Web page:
At summary judgment, Ledbetter’s Equal Pay Act claim was dismissed, but her Title VII claim was allowed to proceed to trial. At trial, the jury found for Ledbetter, awarding her more than $3 million in backpay and damages. Goodyear appealed. The Eleventh Circuit reversed, holding that a Title VII pay discrimination claim cannot be based on allegedly discriminatory events that occurred before the last pay decision that affected the employee’s pay during the EEOC charging period, and concluded there was insufficient evidence to prove that Goodyear acted with discriminatory intent in making the only two pay decisions during that period—denials of raises in 1997 and 1998.

The Supreme Court affirmed the Eleventh Circuit’s decision and ruled that Ledbetter’s claim failed because she did not timely file her EEOC claim. In the majority opinion, Justice Alito wrote that the time limitation for filing a discrimination charge with EEOC “is triggered when a discrete unlawful employment decision takes place.” Justice Alito continued, stating “a new violation does not occur, and a new charging period does not commence, upon the occurrence of a subsequent nondiscriminatory act that entails adverse effects resulting from past discrimination.” Thus, the Court held that Title VII’s statute of limitation period begins to run when “each allegedly discriminatory pay decision [is] made and communicated to her,” not the date that the employee actually receives a paycheck with a discriminatory wage. The Court also stated that the limitation applies even if the effects of the discrimination were not fully apparent to the worker at the time of the pay-setting decision.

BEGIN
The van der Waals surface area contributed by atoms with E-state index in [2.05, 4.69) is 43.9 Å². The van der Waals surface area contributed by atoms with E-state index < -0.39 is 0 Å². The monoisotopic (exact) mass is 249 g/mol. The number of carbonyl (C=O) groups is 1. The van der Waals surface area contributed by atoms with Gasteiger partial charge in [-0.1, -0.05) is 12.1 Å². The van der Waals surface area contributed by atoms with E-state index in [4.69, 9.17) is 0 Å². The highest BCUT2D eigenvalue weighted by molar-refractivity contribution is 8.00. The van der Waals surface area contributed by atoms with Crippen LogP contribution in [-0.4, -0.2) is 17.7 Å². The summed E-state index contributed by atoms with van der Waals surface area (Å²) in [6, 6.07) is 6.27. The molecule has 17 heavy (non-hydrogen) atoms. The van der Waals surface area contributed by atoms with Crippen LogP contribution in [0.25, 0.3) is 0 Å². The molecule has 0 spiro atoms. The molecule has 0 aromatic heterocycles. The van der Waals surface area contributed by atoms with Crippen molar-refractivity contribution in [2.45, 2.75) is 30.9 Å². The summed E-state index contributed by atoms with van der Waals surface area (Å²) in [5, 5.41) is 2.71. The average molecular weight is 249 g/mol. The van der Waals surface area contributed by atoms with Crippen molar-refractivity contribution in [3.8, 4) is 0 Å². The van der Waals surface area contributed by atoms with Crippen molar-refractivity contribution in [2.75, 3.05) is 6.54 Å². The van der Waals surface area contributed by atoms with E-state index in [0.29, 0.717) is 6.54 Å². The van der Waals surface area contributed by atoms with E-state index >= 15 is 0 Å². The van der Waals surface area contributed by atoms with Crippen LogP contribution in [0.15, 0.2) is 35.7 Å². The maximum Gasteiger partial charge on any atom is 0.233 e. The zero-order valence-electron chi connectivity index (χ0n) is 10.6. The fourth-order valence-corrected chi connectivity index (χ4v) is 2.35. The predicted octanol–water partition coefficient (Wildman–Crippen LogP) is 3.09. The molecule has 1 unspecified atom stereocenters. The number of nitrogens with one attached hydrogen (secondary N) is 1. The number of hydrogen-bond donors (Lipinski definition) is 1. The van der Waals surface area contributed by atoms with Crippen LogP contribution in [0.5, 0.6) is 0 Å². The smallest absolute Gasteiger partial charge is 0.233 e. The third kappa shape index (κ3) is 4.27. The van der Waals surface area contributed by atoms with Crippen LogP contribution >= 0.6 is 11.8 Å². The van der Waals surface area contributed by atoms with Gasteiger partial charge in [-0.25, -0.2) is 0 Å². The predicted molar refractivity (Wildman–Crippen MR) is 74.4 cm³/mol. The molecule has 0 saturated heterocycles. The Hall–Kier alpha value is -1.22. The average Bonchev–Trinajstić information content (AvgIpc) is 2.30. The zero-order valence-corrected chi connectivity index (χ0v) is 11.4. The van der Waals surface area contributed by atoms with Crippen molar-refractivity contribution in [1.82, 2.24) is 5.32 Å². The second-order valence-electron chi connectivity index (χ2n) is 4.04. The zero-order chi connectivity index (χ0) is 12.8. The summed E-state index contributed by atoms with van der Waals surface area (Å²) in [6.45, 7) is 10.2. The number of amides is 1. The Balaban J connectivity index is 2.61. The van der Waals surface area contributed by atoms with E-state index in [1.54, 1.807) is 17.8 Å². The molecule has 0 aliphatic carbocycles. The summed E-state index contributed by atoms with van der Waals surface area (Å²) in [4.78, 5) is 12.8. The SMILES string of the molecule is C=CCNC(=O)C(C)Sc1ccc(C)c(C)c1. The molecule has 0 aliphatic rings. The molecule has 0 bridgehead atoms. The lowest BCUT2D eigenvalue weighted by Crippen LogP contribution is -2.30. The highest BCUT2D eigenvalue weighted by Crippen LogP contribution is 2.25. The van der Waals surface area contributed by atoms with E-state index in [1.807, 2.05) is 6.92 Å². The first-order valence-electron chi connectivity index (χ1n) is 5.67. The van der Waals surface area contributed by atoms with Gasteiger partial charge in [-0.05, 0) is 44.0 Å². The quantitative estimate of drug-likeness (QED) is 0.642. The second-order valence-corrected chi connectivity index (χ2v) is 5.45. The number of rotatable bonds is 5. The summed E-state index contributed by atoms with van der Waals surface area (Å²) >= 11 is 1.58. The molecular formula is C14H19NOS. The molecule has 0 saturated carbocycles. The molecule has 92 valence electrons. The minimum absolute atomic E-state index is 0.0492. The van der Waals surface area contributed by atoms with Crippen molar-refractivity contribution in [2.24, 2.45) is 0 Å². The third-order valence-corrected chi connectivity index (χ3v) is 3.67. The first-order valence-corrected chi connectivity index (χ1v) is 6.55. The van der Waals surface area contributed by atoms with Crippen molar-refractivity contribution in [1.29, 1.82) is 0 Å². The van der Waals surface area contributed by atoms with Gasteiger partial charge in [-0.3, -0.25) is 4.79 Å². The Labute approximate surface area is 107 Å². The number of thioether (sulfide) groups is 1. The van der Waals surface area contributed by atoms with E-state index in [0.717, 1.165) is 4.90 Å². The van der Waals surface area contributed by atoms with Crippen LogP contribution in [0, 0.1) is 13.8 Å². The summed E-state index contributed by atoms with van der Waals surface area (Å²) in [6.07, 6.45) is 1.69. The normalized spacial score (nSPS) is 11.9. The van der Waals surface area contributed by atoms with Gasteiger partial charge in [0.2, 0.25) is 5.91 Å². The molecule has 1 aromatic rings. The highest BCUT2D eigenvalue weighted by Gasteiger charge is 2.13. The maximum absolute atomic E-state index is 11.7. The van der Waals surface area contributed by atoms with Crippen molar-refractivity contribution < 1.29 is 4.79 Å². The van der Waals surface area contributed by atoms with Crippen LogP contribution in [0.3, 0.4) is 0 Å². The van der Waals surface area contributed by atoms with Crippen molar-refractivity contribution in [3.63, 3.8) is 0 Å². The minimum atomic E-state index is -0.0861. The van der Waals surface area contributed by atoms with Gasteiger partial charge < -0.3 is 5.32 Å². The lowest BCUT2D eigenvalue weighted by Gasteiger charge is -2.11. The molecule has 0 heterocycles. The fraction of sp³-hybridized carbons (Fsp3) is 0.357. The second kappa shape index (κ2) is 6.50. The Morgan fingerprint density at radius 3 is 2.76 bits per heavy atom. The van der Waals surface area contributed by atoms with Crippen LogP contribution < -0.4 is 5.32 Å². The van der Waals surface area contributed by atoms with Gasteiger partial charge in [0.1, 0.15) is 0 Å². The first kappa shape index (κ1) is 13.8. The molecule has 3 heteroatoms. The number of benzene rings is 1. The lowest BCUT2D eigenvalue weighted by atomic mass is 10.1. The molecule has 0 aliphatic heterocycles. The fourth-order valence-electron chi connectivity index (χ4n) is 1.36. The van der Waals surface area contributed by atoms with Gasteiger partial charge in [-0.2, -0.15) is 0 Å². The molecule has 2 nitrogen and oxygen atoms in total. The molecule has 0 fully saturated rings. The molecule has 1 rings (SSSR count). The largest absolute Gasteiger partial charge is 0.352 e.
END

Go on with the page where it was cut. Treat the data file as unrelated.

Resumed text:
Justice Ginsberg’s dissent stated that “the unlawful practice is the current payment of salaries infected by gender-based (or race-based) discrimination—a practice that occurs whenever a paycheck delivers less to a woman than to a similarly situated man.”

What This Means

The Ledbetter case limits the scope in time that an employer may be liable for a Title VII discriminatory pay claim involving an individual employee to 180 or 300 days after the actual unlawful employment action took place.

However, the Court’s time limits appear to be limited to cases in which pay decisions affecting an individual are challenged. In challenges to discriminatory “pay structures,” or pay decisions affecting a class of employees the statute of limitations apparently would still run from the time of the last paycheck that demonstrated disparate pay based on protected class status.